Rodeos a way of life
Teenagers give up personal lives be ropers
When school lets out, Becky White’s busy season begins.
While other 17-year-olds get part-time jobs or bask in the sun through their off-months, she’s in her backyard arena practicing roping and racing.
“You just have to put so much time into rodeo,” White said.
She practices on her own during the day, then, when her parents, Robbie and Willie White, get home, she works with her animals until it’s too dark to see.
Then, every weekend, she and her parents load up their three-horse trailer and head off to that week’s rodeos. Usually, she’ll compete in two one-day contests, but sometimes, she’ll have three back to back.
She got started in the sport seven years ago, because her sisters, Lacy and Kelly, are involved. The women have been around horses all their lives, so moving into the rodeo arena was a natural step.
Lacy now competes at a professional level, and Kelly still participates locally.
Becky competes in the High School Rodeo, Junior Rodeo and Little Britches associations, and in the breakaway roping, pole bending, barrel racing and goat tying categories. She travels throughout Colorado and Wyoming to compete.
White sees a division between her friends who rodeo and those who don’t because “it’s a different lifestyle.”
Her season runs from April to September, so she’s busy during the school year and over the summer, so much so that she does not get to see many of her high school buddies often. But she thinks that sacrifice is worth it.
“That’s where my best friends are (anyway), from rodeo around the state,” White said.
Brandon Whitaker, 17, who’s been doing rodeo since he was 8, feels the same way.
“It’s what I’ve done forever,” he said. “I like to rodeo so much that I don’t even notice I spend so much time doing it.”
He also practices daily and travels on the weekends. He does the High School Rodeo and Little Britches contests, as well as the United States Team Roping Championship with friend Clay Foulk, 17. He participates in the calf roping and team roping classes.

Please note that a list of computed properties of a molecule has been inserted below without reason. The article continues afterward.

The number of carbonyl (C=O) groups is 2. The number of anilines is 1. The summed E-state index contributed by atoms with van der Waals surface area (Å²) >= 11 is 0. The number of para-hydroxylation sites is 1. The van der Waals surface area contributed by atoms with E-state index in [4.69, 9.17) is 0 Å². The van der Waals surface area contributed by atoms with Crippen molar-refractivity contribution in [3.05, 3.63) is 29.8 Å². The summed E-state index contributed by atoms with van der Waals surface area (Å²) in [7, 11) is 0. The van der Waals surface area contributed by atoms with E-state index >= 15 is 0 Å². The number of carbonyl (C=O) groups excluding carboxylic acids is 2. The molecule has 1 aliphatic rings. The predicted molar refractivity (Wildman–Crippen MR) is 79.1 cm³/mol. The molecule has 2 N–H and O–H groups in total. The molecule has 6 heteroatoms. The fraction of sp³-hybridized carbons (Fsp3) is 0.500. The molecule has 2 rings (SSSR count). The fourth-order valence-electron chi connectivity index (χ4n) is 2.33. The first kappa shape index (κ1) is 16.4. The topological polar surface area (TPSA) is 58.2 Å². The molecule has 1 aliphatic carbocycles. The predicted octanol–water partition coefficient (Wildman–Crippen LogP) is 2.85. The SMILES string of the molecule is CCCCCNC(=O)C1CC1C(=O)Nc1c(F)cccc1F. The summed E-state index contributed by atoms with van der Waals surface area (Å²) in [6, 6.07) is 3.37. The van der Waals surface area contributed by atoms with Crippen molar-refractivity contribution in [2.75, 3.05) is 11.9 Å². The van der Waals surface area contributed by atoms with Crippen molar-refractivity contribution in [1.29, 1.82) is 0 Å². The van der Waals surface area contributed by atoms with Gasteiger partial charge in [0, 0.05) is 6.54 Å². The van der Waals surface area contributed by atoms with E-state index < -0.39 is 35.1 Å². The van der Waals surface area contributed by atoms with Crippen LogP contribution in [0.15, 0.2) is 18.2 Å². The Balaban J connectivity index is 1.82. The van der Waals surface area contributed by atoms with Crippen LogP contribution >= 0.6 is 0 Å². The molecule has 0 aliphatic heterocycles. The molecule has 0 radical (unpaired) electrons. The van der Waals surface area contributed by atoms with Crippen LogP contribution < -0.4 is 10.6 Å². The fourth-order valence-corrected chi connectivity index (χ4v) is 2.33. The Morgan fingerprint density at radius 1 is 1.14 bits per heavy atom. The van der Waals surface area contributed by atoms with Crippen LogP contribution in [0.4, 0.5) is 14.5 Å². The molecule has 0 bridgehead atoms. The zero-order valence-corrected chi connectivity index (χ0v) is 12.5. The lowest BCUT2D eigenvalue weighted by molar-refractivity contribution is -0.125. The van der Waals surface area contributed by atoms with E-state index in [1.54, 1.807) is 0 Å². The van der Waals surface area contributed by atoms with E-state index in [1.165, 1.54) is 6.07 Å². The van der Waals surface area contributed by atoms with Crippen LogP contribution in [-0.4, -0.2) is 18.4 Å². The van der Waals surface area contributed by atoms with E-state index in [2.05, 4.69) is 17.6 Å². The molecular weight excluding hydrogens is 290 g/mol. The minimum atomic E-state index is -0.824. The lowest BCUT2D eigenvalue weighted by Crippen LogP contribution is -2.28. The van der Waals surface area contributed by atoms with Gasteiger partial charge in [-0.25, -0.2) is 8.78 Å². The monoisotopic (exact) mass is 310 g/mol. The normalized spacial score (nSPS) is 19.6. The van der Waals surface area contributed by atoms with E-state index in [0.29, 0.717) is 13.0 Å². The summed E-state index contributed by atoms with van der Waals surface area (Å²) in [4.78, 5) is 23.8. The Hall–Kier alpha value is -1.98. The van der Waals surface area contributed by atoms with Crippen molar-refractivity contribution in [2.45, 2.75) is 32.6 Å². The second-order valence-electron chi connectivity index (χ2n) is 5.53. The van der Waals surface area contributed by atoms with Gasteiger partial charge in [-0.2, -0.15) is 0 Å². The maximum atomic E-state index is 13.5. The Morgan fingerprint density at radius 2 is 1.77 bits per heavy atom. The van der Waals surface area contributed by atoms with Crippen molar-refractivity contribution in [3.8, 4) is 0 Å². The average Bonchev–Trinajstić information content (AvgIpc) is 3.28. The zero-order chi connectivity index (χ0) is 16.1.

“I like that it’s more individual,” he said of calf roping. “You have to worry about your horse, but you don’t have to worry about another person.”
He also likes the way the competition affects him.
“When you do good, you feel good about it, and most of the time you’ll win more money than you paid to get in,” Whitaker said.
White likes the atmosphere of the rodeo, and outside the arena as well. She and her friends play football and hang out between competitions.
“The rodeo environment’s a lot of fun,” she said.
No matter how much time and effort she puts into preparing and competing, White’s happy with her choice to rodeo. She likes the road, the arena and the moments spent in between. She wouldn’t change a thing.
Michelle Perry may be reached at 824-7031 or firstname.lastname@example.org.
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Across seven games, Moffat County High School football had not yet been on the wrong side of the scoreboard this fall.